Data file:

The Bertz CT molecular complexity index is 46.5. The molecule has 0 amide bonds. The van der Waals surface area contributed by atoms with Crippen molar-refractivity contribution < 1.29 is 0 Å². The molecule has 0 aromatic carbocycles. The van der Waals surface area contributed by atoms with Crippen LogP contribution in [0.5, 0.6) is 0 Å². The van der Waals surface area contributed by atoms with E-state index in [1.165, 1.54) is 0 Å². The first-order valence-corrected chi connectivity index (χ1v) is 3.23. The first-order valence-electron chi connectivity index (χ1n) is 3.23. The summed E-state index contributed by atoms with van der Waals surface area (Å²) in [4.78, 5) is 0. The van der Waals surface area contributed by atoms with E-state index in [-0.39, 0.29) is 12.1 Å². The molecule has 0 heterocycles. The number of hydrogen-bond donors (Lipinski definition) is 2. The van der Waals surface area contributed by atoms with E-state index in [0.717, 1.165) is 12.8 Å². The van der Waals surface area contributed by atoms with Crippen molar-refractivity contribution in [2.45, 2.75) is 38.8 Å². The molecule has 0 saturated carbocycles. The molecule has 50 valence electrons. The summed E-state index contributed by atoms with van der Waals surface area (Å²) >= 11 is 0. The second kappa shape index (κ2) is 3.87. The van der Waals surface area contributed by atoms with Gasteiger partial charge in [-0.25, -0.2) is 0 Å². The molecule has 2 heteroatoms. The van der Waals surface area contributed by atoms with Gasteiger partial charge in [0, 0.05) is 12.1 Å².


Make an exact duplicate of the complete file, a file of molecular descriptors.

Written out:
The Bertz CT molecular complexity index is 46.5. The molecule has 0 amide bonds. The van der Waals surface area contributed by atoms with Crippen molar-refractivity contribution < 1.29 is 0 Å². The molecule has 0 aromatic carbocycles. The van der Waals surface area contributed by atoms with Crippen LogP contribution in [0.5, 0.6) is 0 Å². The van der Waals surface area contributed by atoms with E-state index in [1.165, 1.54) is 0 Å². The first-order valence-corrected chi connectivity index (χ1v) is 3.23. The first-order valence-electron chi connectivity index (χ1n) is 3.23. The summed E-state index contributed by atoms with van der Waals surface area (Å²) in [4.78, 5) is 0. The van der Waals surface area contributed by atoms with E-state index in [-0.39, 0.29) is 12.1 Å². The molecule has 0 heterocycles. The number of hydrogen-bond donors (Lipinski definition) is 2. The van der Waals surface area contributed by atoms with E-state index in [0.717, 1.165) is 12.8 Å². The van der Waals surface area contributed by atoms with Crippen molar-refractivity contribution in [2.45, 2.75) is 38.8 Å². The molecule has 0 saturated carbocycles. The molecule has 50 valence electrons. The summed E-state index contributed by atoms with van der Waals surface area (Å²) >= 11 is 0. The second kappa shape index (κ2) is 3.87. The van der Waals surface area contributed by atoms with Gasteiger partial charge in [-0.25, -0.2) is 0 Å². The molecule has 2 heteroatoms. The van der Waals surface area contributed by atoms with Gasteiger partial charge in [0, 0.05) is 12.1 Å².